Rosie Geier, PharmD, is a clinical manager at Enclara Pharmacia. Each Enclara hospice client is assigned their own clinical pharmacist manager who helps monitor utilization and provides educational and operational support to help hospices improve quality of care while managing costs.
The pandemic is over! Or is it? I’m confused… And I’m certain that I’m not the only one. I am now fully vaccinated and live in a state where almost all restrictions have been lifted for fully vaccinated individuals. So, I can go crazy, right? Then why does my heart race every time I see someone in the grocery store without a mask? Why do I start to sweat every time I see a large crowd enjoying a baseball game?
If you are feeling anxious about post-pandemic life, know that you are not alone. I did some digging and found that these reactions are completely normal, especially for us healthcare workers. Some of us witnessed patients battling COVID-19, some of us were sick with COVID-19 ourselves, and some of us experienced the loss of a colleague or loved one due to COVID-19. It’s no wonder many of us feel anxiety about returning to our post-pandemic activities.
Despite feeling the mental health strains of the pandemic, healthcare workers tend not to prioritize our own wellbeing. We encourage patients to seek help for their mental health, but we ignore our own. I have assembled some strategies that healthcare workers and their employers can use to reduce COVID-19-related stress.
COVID-19 Pandemic Impact on Healthcare Workers’ Mental Health
There are limited studies on the impact of the COVID-19 pandemic on healthcare workers. This is because it is still too early to assess the true physical and psychological toll of the pandemic. Future longitudinal studies will provide greater insight as to the true impact of the pandemic on healthcare workers.
Initial studies revealed that one in every four healthcare workers has experienced at least mild anxiety, depression, or sleep disturbance1. During the pandemic, 24% of healthcare workers reported anxiety, 21% reported depression and 37% reported sleep problems. In addition, 37% reported a variety of other manifestations of distress, including:
- Preoccupation with the risks of COVID-19
- Compulsive attention to COVID-19 related news
- Work-related anxiety, guilt, and bereavement
- Avoidance of returning to the healthcare setting
- Intrusive thoughts, nightmares, and irritability2.
The risk of developing mental health issues increased when healthcare workers felt they were unable to take time off of work3. The most common reasons healthcare workers felt they could not take time off work were concern about falling behind, no work coverage, and feeling guilty. Other risk factors for developing mental health issues included exposure to COVID-19 patients, being female, worry about being infected, and worry about a family member being infected1.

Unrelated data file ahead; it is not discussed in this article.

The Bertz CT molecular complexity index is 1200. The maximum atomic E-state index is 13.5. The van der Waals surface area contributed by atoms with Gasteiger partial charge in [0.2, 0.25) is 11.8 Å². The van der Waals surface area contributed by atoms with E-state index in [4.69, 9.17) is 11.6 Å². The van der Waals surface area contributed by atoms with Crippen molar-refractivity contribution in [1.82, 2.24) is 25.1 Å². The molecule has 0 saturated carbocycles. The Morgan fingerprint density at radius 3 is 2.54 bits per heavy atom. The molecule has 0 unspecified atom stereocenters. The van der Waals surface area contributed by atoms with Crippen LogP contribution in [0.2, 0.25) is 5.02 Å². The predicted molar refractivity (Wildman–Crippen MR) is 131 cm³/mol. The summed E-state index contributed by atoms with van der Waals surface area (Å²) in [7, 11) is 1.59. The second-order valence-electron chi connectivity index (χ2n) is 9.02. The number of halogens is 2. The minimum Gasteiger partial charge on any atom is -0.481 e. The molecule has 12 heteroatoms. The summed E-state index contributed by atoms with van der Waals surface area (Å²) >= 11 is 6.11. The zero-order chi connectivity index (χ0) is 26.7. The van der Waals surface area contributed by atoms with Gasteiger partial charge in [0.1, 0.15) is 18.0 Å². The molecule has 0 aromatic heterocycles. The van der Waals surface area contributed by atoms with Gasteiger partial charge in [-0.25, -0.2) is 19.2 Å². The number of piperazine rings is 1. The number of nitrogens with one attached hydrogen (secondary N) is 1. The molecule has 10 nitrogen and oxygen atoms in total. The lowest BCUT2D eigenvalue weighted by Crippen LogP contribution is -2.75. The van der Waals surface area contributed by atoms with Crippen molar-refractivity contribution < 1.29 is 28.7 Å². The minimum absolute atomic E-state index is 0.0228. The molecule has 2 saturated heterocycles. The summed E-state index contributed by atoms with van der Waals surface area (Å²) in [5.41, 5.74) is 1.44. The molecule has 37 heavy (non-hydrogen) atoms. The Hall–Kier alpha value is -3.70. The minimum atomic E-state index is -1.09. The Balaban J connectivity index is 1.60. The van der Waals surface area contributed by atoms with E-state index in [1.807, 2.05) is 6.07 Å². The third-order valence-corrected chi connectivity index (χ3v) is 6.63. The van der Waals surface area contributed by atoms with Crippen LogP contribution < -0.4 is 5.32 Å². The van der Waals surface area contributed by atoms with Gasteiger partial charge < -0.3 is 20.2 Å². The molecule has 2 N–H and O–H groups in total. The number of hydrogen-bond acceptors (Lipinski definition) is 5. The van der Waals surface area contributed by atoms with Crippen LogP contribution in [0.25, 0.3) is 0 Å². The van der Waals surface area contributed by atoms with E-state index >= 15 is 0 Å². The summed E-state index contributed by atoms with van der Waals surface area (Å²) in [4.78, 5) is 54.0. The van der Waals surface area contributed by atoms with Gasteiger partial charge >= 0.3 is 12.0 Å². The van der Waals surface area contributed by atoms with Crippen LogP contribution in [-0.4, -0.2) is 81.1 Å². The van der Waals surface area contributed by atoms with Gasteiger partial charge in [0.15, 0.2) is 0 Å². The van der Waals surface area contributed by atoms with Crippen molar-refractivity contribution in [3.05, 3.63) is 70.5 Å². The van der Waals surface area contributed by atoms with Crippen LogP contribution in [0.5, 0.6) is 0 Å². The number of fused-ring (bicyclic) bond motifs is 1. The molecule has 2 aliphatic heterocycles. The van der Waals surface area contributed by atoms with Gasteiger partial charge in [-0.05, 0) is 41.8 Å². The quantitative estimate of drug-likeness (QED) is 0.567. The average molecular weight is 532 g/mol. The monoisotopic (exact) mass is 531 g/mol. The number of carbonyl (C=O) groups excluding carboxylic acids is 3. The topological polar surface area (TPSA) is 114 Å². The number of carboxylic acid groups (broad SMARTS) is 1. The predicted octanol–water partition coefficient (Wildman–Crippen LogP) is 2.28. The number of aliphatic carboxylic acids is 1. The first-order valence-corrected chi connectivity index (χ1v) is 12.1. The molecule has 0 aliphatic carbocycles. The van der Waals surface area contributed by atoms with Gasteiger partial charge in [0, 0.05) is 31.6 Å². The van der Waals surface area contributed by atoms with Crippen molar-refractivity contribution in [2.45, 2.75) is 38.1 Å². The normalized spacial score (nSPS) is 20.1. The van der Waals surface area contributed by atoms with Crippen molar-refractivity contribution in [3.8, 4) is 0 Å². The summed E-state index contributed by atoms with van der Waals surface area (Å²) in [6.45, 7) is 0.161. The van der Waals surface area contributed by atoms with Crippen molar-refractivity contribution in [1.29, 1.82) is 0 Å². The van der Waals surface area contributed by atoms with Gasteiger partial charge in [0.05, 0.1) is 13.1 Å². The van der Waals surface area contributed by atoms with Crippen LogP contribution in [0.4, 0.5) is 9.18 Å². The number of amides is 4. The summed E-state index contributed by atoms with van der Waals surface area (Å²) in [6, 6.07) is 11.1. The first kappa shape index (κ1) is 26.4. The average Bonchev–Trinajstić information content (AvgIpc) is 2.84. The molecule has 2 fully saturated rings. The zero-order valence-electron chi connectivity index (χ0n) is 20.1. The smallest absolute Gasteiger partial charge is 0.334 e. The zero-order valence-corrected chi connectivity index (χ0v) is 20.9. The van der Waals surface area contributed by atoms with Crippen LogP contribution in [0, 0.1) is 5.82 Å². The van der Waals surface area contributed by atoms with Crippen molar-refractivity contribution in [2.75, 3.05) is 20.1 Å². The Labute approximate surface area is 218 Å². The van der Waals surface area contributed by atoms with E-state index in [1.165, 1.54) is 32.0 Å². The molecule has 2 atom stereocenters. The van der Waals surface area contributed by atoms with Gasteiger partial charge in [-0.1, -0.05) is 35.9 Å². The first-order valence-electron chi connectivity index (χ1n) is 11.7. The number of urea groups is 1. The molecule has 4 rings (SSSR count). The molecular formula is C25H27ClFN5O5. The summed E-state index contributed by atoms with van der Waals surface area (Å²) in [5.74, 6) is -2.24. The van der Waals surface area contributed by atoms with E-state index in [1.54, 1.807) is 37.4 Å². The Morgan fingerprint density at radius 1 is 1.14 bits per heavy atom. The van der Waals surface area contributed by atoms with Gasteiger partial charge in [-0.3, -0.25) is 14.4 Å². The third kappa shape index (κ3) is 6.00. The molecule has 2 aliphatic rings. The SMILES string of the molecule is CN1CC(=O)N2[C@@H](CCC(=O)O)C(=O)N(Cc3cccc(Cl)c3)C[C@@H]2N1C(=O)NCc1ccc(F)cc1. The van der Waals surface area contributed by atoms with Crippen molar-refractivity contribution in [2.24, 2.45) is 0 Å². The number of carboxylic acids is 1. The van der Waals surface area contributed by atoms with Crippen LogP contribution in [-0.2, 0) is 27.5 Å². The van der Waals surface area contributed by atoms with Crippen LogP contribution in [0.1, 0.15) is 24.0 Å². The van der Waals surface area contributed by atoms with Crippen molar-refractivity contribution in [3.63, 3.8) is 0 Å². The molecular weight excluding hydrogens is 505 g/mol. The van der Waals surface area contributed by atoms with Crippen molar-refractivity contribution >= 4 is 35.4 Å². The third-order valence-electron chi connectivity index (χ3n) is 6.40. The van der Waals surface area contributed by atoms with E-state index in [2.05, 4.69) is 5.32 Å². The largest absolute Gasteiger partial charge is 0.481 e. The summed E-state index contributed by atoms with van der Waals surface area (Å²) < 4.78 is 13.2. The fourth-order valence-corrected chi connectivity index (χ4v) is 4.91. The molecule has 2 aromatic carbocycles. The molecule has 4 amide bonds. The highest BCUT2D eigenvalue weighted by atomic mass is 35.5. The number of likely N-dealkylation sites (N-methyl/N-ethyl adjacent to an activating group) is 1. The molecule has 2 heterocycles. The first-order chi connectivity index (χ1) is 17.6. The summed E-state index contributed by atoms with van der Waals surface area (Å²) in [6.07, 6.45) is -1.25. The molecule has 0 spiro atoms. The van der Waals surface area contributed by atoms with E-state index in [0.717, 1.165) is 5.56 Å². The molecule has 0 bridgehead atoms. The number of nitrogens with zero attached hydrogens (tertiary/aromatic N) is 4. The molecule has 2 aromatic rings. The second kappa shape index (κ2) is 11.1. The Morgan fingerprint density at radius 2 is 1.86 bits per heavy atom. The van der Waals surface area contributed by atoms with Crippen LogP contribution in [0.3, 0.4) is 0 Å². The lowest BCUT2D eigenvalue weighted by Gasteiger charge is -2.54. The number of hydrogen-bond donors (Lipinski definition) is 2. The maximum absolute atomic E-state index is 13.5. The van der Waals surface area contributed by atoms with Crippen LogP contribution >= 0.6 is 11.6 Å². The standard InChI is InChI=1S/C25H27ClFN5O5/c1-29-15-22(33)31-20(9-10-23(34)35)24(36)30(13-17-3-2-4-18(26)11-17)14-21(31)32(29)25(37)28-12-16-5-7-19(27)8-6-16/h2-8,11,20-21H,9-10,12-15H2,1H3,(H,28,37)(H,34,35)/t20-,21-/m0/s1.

Strategies to Improve Mental Health in a Pandemic and Post-Pandemic World
The end of the COVID-19 pandemic is in sight, but uneven vaccination rates and more transmissible variants complicate the process of returning to “normal” life. Government guidance is constantly changing and individuals have differing levels of comfort when it comes to returning to pre-pandemic activities.
To help determine the most effective coping strategies, some studies have looked at the needs of healthcare workers after the SARs or Ebola pandemics. One of the most important strategies was simply providing for clinicians’ basic needs:4
- Access to food and drink
- Adequate rest
- Childcare availability
- Clear guidance from leadership
As guidelines change, it is important for healthcare workers to understand how they impact day-to-day work activities. Healthcare workers also need training on pandemic-related changes to their roles. As more of the public becomes vaccinated, many aspects of healthcare may return to pre-pandemic norms. However, some things will likely never be the same. It is important for healthcare workers to receive proper training on these potentially permanent changes.
Last, and perhaps most important, healthcare workers need to ensure they are accessing mental health services and that they have support from peers, family, or friends4. In a survey of healthcare workers, employee assistance programs for mental health programs were available for 66% of workers3. However, only 12% of workers accessed these programs and 27% of workers did not know their employer offered these programs. This emphasizes the importance of not only offering these programs to employees, but also ensuring healthcare workers know mental health assistance is available to them and know how to access this help.
- Muller AE, Hafstad EV, et al. The mental health impact of the covid-19 pandemic on healthcare workers, and interventions to help them: A rapid systematic review. Psychiatry Research. 293. 2020. Accessed on: 29 June 2021.
- Krystal JH. Responding to the hidden pandemic for healthcare workers: stress. Nature Medicine. May 2020. Accessed: 29 June 2021.
- Bryant-Genevier J, Rao C, et al. Symptoms of depression, anxiety, post-traumatic stress disorder, and suicidal ideation among state, tribal, local, and territorial public health workers during the COVID-19 pandemic. MMWR. 25 June 2021. Accessed: 29 June 2021.
- Schwartz R, Sinskey JL, et al. Addressing post pandemic clinician mental health. Ann Intern Med. 21 August 2020. Accessed on: 29 June 2021.